Notice the effect that this fact had on the people. When they recognized the power and authority in his word they were astonished and amazed, verses 32 and 36. They ask in bewilderment, “What is this word?” They see the inherent power of his word, but they are at a loss to explain it. Of course, the facts speak for themselves. It’s what was said in that Isaiah prophecy. As the incarnate Son of God, he has been anointed by God with a ministry of word in power. We today look at what we did and rightly recognize the wonder of his miracles, but there is a sense in which we aren’t astonished and amazed the way they were because we know who Jesus is. The text focuses his power and authority in his word, in what he was saying, but we recognize that his words had such power because of who Jesus’s identity, because of who he is. So then, let us recapture some of that awe today when we remember there is power in his word because he is Jesus, the Christ and the Son of the God!
Let us turn now in our second point for today to see how his word silenced the demons. Consider just the contrast there. Jesus’ words are being highlighted in this passage. But in reaction to Jesus, the demons try to get some words out. They barely get any words out before Jesus speaks to silence them. Verse 35, Jesus told the one, “Be silent”. Verse 34 summarizes that he would not allow the demons to speak. Jesus’ powerful word stopped the word of the demons. That shows again the power of Jesus’ word but also shows the relative weakness of the demons’ words.
Yet, it is interesting to see what Jesus was stopping them from saying. Basically, we see that the demons know what the people do not. The people are in awe over Jesus’ powerful word because they don’t really know Jesus’ identity. But the demons clearly do. I love how that comes out in the first demon’s response here in verse 34. That demon first refers to Jesus as Jesus of Nazareth. That’s how the people would have identified Jesus. But then that demon goes on to expose who Jesus really was, the Holy One of God. It’s kind of like in the Superman comics going up to Superman when he’s dressed up undercover in normal person clothes as a journalist, and saying in front of everyone, “Hey you Clark Kent, I know who you are – you are Superman!” Likewise, we see further descriptions of how the demons knew the true identity of Jesus. In verse 41, we see that they know he is the Son of God. There it goes on to explain that they knew he was the Christ, the Messiah.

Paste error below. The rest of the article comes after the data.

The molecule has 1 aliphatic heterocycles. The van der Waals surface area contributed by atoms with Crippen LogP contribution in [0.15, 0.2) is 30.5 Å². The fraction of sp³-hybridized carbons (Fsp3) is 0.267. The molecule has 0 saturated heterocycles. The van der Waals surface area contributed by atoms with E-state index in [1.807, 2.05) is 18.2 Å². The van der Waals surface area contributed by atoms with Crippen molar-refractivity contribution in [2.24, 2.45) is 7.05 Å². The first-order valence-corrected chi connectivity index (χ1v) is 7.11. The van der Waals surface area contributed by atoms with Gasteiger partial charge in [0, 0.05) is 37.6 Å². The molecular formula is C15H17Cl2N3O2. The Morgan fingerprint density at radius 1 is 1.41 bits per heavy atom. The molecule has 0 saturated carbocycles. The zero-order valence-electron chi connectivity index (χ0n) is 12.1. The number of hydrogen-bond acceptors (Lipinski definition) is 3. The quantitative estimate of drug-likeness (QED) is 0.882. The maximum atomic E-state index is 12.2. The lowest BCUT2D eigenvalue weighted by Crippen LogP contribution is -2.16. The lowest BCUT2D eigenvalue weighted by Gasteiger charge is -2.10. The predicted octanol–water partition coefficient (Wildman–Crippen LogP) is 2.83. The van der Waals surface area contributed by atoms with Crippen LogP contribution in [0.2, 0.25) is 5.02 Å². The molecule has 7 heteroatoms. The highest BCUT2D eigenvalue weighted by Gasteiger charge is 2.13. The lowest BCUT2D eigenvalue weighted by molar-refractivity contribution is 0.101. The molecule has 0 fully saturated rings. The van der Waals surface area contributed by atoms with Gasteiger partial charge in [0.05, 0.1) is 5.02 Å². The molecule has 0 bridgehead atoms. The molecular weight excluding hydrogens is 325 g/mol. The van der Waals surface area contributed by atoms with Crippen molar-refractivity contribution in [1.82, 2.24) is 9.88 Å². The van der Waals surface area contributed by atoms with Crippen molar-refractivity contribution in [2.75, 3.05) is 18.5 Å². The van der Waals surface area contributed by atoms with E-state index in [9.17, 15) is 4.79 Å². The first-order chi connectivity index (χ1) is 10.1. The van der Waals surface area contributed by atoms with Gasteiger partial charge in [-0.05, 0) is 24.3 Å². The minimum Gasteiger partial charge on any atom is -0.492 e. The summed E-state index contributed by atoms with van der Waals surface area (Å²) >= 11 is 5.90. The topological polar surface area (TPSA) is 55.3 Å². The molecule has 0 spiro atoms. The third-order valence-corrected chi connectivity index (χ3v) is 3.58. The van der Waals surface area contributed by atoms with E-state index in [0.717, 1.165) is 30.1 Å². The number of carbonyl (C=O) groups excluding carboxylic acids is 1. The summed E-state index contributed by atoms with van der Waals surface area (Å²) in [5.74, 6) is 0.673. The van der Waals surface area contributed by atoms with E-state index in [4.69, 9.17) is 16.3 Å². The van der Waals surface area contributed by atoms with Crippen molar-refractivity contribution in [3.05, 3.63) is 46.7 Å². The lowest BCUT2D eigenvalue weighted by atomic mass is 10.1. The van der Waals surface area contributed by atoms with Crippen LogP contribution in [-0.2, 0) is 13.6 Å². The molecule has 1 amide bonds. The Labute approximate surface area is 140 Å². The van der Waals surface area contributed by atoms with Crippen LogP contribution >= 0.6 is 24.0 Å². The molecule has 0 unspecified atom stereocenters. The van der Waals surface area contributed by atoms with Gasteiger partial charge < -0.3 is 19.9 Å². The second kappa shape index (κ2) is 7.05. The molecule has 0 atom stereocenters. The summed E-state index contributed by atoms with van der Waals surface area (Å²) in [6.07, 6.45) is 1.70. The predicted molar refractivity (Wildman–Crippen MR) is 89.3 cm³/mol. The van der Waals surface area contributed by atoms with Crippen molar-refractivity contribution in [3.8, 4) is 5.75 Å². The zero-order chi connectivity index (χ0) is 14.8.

This is not the only place that we see Jesus telling the demons to not expose his true identity. And it’s not just demons. At other times we see in the gospels Jesus telling various humans to not reveal his identity as Messiah and Son of God to others. This will be seen very climactically later in Luke, in Luke 9:20. There, Jesus will ask his twelve disciples who do people say that he is, and the disciples will report on the various hypotheses that are out there. But then Jesus will ask his disciples who they say that he is. They will then rightly answer that Jesus is the Christ of God. But Jesus then immediately charges them and commands them not to tell this to anyone. And so, we find that during Jesus’ teaching ministry his concern at points to keep his true identity a secret, at least to a certain degree. I say that, because there are certain occasions and contexts where he does not seem concerned to keep it a secret.